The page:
New feature: AWS Lambda Deployment

Following the recent addition of the AWS CLI, Buddy is tightening the integration with Amazon services with the new Lambda deployment action.

AWS Lambda is a compute service that lets developers run code without provisioning or managing servers. All you need to do is deploy your function code, and AWS will take care of the rest. You can use it, eg. to scale images, run content analysis or make a backup of your site. It is a tool focused strictly at event-driven systems.

New feature: Aurelia CLI

Widening the range of front-end tools, we’re happy to introduce Aurelia CLI to the list of actions.

Aurelia is a popular JavaScript client framework for mobile, desktop and web development. Lightweight and designed with a simple convention on mind, it frees developers from writing loads of configuration code, so they can focus on writing code practically in pure vanilla JS.

Permissions in pipelines

Every member in the team has their own role. We can distinguish plenty of them: Junior Developer, Senior Developer, Frontend, Backend, DevOps, SysAdmin – you name it.

Each single role determines a member’s duties and permissions and is strictly based on the member’s skills. For instance, a Junior Developer shouldn’t have permissions to release the application to Production, but they should have permissions to deploy to the Dev server.

New feature: Google CDN

Google developers: you can clear your CDN cache on every deployment with the new purge action

Google CDN is one of the Content Delivery Networks. That means, when a user opens the website, the files are served from the closest server location which shortens the time required to open your website.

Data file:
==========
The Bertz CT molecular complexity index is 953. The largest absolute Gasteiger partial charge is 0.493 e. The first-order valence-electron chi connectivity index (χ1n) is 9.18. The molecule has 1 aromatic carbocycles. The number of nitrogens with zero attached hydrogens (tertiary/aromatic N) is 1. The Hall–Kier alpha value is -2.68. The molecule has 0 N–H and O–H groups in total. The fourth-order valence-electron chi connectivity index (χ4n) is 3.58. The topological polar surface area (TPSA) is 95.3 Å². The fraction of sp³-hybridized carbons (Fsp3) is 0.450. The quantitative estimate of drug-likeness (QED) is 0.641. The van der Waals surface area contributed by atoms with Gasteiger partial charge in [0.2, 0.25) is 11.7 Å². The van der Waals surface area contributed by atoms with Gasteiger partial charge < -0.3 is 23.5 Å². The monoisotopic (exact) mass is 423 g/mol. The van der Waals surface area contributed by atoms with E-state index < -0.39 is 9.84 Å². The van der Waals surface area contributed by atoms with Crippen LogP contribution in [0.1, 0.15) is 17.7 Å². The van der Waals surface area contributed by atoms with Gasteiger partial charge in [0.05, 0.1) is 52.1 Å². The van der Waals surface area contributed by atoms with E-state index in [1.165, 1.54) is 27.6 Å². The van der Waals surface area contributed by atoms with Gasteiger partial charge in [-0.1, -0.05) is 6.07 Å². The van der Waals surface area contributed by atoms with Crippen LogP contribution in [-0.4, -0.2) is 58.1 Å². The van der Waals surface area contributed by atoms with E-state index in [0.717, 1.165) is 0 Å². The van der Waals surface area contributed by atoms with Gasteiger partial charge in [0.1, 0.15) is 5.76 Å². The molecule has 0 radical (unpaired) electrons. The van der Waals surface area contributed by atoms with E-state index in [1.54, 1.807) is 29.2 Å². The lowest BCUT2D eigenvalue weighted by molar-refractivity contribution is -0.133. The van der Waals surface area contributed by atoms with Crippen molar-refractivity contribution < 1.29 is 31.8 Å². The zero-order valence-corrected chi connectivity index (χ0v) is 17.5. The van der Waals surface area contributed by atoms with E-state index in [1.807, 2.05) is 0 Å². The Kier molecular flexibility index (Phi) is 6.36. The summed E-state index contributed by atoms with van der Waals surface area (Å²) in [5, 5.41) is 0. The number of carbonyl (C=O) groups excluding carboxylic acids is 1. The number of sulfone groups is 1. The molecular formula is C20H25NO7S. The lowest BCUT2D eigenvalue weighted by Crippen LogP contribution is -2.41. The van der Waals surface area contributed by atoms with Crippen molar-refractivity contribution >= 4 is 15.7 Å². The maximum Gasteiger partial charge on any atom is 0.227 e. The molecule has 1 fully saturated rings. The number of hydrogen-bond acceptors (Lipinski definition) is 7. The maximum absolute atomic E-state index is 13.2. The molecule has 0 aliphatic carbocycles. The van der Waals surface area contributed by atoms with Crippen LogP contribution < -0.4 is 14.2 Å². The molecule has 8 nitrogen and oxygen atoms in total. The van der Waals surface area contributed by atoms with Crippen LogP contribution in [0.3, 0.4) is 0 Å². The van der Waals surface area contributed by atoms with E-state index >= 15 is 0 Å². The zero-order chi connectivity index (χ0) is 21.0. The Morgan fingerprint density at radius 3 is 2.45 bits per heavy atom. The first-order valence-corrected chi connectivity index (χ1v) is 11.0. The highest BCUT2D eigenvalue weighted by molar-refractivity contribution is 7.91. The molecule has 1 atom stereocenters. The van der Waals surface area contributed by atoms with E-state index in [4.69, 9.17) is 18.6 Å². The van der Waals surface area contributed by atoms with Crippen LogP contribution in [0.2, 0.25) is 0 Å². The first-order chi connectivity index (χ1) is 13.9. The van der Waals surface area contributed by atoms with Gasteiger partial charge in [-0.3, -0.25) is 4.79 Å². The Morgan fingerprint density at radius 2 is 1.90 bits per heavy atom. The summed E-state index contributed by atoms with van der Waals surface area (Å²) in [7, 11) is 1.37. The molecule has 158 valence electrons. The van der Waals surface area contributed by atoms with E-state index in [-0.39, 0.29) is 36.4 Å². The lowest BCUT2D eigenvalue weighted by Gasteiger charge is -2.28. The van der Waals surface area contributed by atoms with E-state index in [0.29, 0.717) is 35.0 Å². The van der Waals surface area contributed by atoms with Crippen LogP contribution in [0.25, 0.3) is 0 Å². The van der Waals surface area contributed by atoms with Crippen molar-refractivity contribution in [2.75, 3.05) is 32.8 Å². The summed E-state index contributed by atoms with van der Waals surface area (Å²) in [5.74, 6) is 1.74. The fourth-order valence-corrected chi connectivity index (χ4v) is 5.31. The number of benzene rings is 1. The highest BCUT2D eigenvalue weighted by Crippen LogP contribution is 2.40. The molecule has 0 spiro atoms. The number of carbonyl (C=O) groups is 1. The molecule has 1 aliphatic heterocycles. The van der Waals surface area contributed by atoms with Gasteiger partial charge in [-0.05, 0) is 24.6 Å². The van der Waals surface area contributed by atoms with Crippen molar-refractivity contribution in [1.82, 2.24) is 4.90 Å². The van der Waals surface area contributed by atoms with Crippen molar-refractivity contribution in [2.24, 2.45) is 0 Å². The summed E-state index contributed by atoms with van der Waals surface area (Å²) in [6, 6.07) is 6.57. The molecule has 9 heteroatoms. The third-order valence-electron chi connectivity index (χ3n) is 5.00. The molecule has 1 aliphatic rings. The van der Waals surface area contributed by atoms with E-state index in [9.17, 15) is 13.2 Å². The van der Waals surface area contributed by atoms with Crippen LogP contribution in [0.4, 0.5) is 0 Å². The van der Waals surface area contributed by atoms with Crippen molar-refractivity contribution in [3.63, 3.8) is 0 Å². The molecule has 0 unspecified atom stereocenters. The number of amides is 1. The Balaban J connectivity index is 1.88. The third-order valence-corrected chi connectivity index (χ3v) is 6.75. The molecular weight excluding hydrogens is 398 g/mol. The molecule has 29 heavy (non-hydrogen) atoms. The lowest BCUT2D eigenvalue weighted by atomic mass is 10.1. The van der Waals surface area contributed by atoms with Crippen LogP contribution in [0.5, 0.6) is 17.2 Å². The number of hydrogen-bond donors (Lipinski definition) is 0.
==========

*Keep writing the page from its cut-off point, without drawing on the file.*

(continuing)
New feature: Elastic Beanstalk Monitoring

Pipelines in Buddy are flexible enough to reproduce almost every type of workflow. Here are the three most popular use cases:

  1. Delivery – used to upload repository files or compiled app to the server on every push to branch, recurrently at a given time, or manually on click.
  2. Continuous Integration Server – used to run unit and integration tests on every push to repository and send notifications if the tests have failed
  3. Monitoring – used to check the status of website or server on given intervals and send a message in case it goes down.

In this article we’ll cover practical use of the new EB monitoring action in the context of existing delivery pipelines.

New feature: AWS CLI

Every developer in the world knows exactly what AWS is. So does Buddy: it even has a separate section for Amazon services only. You can, for instance, upload a new version of the application to Elastic Beanstalk, deploy files to S3 or launch a Lambda function.

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